WNBA star Brittney Griner was found guilty of drug possession and smuggling by a Russian court, Radar has learned.
Prosecutors are seeking 9.5 years behind bars.
As we previously reported, she was detained on February 17 at Sheremetyevo International Airport in Khimki.
Griner, 31, was accused of having vape cartridges containing hashish oil, which is illegal in the country. She had made the trip to play for a Russian team during the WNBA offseason.
Griner's defense attorney requested she be acquitted, pleading for the court to show leniency on Thursday.
Her legal team cited the Phoenix Mercury center's contributions to Russian basketball and how she had been prescribed medical marijuana by a U.S. doctor to treat chronic pain.
"My parents taught me two important things," Griner explained about her decision to plead guilty on July 7.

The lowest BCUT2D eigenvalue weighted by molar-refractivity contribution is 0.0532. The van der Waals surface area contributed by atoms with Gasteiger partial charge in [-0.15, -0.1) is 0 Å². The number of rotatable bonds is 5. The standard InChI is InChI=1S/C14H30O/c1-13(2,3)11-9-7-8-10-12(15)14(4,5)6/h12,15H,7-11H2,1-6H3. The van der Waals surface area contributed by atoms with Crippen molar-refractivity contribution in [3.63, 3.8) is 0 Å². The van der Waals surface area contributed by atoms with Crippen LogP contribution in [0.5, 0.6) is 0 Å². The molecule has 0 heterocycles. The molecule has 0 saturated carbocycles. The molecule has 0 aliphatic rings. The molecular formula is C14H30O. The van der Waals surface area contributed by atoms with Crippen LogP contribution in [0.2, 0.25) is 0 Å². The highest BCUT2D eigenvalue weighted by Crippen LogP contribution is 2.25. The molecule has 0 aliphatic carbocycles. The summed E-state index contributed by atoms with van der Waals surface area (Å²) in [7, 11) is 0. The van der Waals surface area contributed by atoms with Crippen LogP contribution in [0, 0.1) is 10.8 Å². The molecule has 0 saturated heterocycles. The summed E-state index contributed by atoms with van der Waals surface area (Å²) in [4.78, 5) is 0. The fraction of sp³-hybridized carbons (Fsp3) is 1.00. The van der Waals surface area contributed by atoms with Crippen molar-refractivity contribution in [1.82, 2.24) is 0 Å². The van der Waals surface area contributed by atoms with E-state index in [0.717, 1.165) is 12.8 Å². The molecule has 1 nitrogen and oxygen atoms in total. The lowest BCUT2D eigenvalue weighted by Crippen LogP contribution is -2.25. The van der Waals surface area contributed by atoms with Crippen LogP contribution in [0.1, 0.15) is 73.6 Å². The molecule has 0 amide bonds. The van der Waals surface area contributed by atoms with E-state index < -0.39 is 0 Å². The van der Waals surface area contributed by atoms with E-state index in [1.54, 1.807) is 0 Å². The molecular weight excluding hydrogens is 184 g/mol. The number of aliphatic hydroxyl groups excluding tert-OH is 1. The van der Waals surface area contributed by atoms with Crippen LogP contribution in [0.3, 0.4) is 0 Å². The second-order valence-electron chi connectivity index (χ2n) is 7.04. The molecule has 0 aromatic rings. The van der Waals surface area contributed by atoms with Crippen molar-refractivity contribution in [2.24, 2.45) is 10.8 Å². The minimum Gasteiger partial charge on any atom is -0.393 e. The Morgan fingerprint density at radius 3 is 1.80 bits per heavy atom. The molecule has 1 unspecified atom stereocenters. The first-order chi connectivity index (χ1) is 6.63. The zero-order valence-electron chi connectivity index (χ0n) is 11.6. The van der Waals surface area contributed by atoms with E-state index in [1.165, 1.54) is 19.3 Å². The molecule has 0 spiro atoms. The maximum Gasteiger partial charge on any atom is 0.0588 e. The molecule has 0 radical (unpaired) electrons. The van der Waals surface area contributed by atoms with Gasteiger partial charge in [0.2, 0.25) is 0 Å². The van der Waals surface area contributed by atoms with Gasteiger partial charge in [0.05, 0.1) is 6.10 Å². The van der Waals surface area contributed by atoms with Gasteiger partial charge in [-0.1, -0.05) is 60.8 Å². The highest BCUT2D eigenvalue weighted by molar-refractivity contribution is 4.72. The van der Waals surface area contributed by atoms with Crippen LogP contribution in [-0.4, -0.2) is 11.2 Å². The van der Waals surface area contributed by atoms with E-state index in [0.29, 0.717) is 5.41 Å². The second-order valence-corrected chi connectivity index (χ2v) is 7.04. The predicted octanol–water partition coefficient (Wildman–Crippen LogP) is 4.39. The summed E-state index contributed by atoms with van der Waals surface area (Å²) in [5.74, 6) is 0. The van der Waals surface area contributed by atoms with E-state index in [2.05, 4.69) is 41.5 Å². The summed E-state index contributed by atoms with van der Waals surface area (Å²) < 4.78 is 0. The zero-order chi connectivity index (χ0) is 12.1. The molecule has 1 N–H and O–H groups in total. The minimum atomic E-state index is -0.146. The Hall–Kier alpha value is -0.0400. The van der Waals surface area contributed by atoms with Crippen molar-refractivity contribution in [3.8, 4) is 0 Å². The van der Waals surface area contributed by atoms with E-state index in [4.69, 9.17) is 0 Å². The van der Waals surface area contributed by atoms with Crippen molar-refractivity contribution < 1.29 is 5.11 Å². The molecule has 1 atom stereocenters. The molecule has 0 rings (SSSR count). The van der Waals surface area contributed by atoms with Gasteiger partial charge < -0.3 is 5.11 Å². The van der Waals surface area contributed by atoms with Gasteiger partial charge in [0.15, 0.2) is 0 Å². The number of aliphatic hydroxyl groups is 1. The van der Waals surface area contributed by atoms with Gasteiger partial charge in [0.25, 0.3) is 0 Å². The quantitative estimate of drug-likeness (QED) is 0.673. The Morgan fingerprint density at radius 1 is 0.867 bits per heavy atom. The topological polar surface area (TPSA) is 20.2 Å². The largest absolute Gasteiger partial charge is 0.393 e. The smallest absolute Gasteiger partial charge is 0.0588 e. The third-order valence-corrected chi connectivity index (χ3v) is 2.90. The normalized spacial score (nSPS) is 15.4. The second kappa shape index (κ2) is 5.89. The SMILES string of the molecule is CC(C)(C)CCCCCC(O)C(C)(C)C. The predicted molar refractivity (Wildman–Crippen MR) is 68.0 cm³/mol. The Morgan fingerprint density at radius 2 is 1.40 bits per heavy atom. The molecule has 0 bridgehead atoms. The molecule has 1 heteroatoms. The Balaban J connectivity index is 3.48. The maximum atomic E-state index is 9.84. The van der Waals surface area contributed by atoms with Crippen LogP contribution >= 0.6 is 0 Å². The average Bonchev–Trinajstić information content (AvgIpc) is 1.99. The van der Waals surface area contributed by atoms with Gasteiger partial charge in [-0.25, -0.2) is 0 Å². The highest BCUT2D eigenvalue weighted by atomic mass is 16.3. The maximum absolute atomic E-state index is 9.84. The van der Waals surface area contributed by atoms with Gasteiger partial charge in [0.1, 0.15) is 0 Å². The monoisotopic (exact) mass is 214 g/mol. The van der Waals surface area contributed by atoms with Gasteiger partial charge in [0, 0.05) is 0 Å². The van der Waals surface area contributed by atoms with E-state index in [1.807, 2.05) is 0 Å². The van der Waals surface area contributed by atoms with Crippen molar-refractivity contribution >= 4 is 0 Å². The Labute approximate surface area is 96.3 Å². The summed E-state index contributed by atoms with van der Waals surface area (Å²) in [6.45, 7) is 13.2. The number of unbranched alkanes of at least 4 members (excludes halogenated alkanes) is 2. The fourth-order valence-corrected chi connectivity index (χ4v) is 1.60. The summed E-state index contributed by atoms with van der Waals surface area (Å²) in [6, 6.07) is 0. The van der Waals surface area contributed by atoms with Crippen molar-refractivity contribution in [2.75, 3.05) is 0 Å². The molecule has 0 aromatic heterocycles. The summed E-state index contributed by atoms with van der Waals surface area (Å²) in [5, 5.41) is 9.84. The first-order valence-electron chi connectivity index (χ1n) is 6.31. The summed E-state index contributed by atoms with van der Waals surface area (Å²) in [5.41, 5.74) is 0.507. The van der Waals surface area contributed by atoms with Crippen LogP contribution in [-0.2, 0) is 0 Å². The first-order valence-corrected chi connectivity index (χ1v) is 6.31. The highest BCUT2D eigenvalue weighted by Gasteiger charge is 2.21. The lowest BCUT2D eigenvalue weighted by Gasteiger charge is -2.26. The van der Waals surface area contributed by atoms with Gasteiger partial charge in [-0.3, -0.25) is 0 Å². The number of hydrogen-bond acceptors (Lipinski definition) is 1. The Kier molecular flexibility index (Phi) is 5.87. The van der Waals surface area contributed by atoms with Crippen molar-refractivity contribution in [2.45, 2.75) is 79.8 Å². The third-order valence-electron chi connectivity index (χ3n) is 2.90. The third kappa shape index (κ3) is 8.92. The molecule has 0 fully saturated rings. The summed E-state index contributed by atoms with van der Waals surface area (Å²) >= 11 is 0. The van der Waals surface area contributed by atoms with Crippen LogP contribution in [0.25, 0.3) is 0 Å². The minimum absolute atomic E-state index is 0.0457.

"Take ownership for your responsibilities and work hard for everything that you have," she said. "That's why I plead guilty to my charges. I understand the charges against me. I had no intent to break any Russian laws. I want the courts to understand it was an honest mistake."
Griner highlighted that she was rushing back to her teammates after recovering from COVID-19.
"I want to apologize to the fans and my teammates for the embarrassment," she said while fighting back tears.
"I want to apologize to my parents and siblings, the Phoenix Mercury and WNBA organization," the Olympian continued. "I hope that in your ruling that it doesn't end my life here."
During the hearing, prosecutor Nikolai Vlasenko asked the court to fine Griner 1 million rubles, roughly $16,700, in addition to the prison sentence.
Today's development leaves many turning their attention to reports of a prisoner swap.
America has called on Russia to free Griner and former U.S. Marine Paul Whelan in exchange for convicted arms dealer Viktor Bout.
Meanwhile, Griner's wife, Cherelle Griner, has continued to plead for her return home.
"I want to thank everyone who has fought so hard for BG. It means the world to my entire family as well as my wife," she shared last month. "Please continue to pray for my family and all the other families of the wrongfully detained, as our pain remains active until our loved ones are brought home."